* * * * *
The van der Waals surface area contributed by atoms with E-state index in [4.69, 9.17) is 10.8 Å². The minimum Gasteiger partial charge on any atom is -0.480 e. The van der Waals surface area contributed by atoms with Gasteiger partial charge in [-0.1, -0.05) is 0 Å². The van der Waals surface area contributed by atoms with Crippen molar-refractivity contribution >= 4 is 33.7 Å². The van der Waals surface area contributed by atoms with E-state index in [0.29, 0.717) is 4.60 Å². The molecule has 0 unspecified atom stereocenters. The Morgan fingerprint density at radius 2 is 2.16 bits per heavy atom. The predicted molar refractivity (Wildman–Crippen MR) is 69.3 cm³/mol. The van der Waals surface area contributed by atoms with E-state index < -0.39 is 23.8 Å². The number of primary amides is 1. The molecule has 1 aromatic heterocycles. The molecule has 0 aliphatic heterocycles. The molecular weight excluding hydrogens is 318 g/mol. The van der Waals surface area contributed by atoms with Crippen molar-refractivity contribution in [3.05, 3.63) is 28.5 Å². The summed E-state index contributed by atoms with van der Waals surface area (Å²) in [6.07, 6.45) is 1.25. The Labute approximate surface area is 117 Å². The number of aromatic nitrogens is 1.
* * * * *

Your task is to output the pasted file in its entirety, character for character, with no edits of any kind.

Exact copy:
The van der Waals surface area contributed by atoms with E-state index in [4.69, 9.17) is 10.8 Å². The minimum Gasteiger partial charge on any atom is -0.480 e. The van der Waals surface area contributed by atoms with Gasteiger partial charge in [-0.1, -0.05) is 0 Å². The van der Waals surface area contributed by atoms with Crippen molar-refractivity contribution >= 4 is 33.7 Å². The van der Waals surface area contributed by atoms with E-state index in [0.29, 0.717) is 4.60 Å². The molecule has 0 unspecified atom stereocenters. The Morgan fingerprint density at radius 2 is 2.16 bits per heavy atom. The predicted molar refractivity (Wildman–Crippen MR) is 69.3 cm³/mol. The van der Waals surface area contributed by atoms with E-state index < -0.39 is 23.8 Å². The number of primary amides is 1. The molecule has 1 aromatic heterocycles. The molecule has 0 aliphatic heterocycles. The molecular weight excluding hydrogens is 318 g/mol. The van der Waals surface area contributed by atoms with Crippen molar-refractivity contribution in [3.05, 3.63) is 28.5 Å². The summed E-state index contributed by atoms with van der Waals surface area (Å²) in [6.07, 6.45) is 1.25. The Labute approximate surface area is 117 Å². The number of aromatic nitrogens is 1.